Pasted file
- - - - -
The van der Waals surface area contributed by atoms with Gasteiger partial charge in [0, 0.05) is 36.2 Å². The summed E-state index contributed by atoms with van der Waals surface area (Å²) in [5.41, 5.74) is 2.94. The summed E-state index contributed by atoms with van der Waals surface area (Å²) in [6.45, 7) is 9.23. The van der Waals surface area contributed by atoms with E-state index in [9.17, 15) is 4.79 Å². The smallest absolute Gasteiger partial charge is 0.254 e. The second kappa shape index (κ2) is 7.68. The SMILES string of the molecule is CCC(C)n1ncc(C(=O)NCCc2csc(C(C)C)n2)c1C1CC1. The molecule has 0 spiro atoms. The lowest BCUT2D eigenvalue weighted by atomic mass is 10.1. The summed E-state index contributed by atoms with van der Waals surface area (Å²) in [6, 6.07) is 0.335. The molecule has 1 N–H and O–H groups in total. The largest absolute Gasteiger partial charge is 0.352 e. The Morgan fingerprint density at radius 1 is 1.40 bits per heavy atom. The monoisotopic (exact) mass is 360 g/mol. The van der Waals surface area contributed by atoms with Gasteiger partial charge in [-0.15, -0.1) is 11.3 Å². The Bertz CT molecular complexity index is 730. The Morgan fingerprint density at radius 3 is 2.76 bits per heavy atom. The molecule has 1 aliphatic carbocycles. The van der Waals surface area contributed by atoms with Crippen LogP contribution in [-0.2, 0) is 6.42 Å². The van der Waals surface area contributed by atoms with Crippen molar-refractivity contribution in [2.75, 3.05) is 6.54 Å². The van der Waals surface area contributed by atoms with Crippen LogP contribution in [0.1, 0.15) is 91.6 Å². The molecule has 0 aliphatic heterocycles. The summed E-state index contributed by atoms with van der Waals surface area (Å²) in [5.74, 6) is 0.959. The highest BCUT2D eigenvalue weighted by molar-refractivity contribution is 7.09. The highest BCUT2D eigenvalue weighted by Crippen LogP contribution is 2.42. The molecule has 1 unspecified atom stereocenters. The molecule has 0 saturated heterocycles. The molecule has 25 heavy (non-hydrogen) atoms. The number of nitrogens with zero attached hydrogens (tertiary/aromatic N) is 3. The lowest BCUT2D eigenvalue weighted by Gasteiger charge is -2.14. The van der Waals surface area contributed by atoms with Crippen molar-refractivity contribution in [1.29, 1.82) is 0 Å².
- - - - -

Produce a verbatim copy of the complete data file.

The van der Waals surface area contributed by atoms with Gasteiger partial charge in [0, 0.05) is 36.2 Å². The summed E-state index contributed by atoms with van der Waals surface area (Å²) in [5.41, 5.74) is 2.94. The summed E-state index contributed by atoms with van der Waals surface area (Å²) in [6.45, 7) is 9.23. The van der Waals surface area contributed by atoms with E-state index in [9.17, 15) is 4.79 Å². The smallest absolute Gasteiger partial charge is 0.254 e. The second kappa shape index (κ2) is 7.68. The SMILES string of the molecule is CCC(C)n1ncc(C(=O)NCCc2csc(C(C)C)n2)c1C1CC1. The molecule has 0 spiro atoms. The lowest BCUT2D eigenvalue weighted by atomic mass is 10.1. The summed E-state index contributed by atoms with van der Waals surface area (Å²) in [6, 6.07) is 0.335. The molecule has 1 N–H and O–H groups in total. The largest absolute Gasteiger partial charge is 0.352 e. The Morgan fingerprint density at radius 1 is 1.40 bits per heavy atom. The monoisotopic (exact) mass is 360 g/mol. The van der Waals surface area contributed by atoms with Gasteiger partial charge in [-0.15, -0.1) is 11.3 Å². The Bertz CT molecular complexity index is 730. The Morgan fingerprint density at radius 3 is 2.76 bits per heavy atom. The molecule has 1 aliphatic carbocycles. The van der Waals surface area contributed by atoms with Crippen LogP contribution in [-0.2, 0) is 6.42 Å². The van der Waals surface area contributed by atoms with Crippen molar-refractivity contribution in [2.75, 3.05) is 6.54 Å². The van der Waals surface area contributed by atoms with Crippen LogP contribution in [0.1, 0.15) is 91.6 Å². The molecule has 0 aliphatic heterocycles. The summed E-state index contributed by atoms with van der Waals surface area (Å²) in [5.74, 6) is 0.959. The highest BCUT2D eigenvalue weighted by molar-refractivity contribution is 7.09. The highest BCUT2D eigenvalue weighted by Crippen LogP contribution is 2.42. The molecule has 1 unspecified atom stereocenters. The molecule has 0 saturated heterocycles. The molecule has 25 heavy (non-hydrogen) atoms. The number of nitrogens with zero attached hydrogens (tertiary/aromatic N) is 3. The lowest BCUT2D eigenvalue weighted by Gasteiger charge is -2.14. The van der Waals surface area contributed by atoms with Crippen molar-refractivity contribution in [1.29, 1.82) is 0 Å².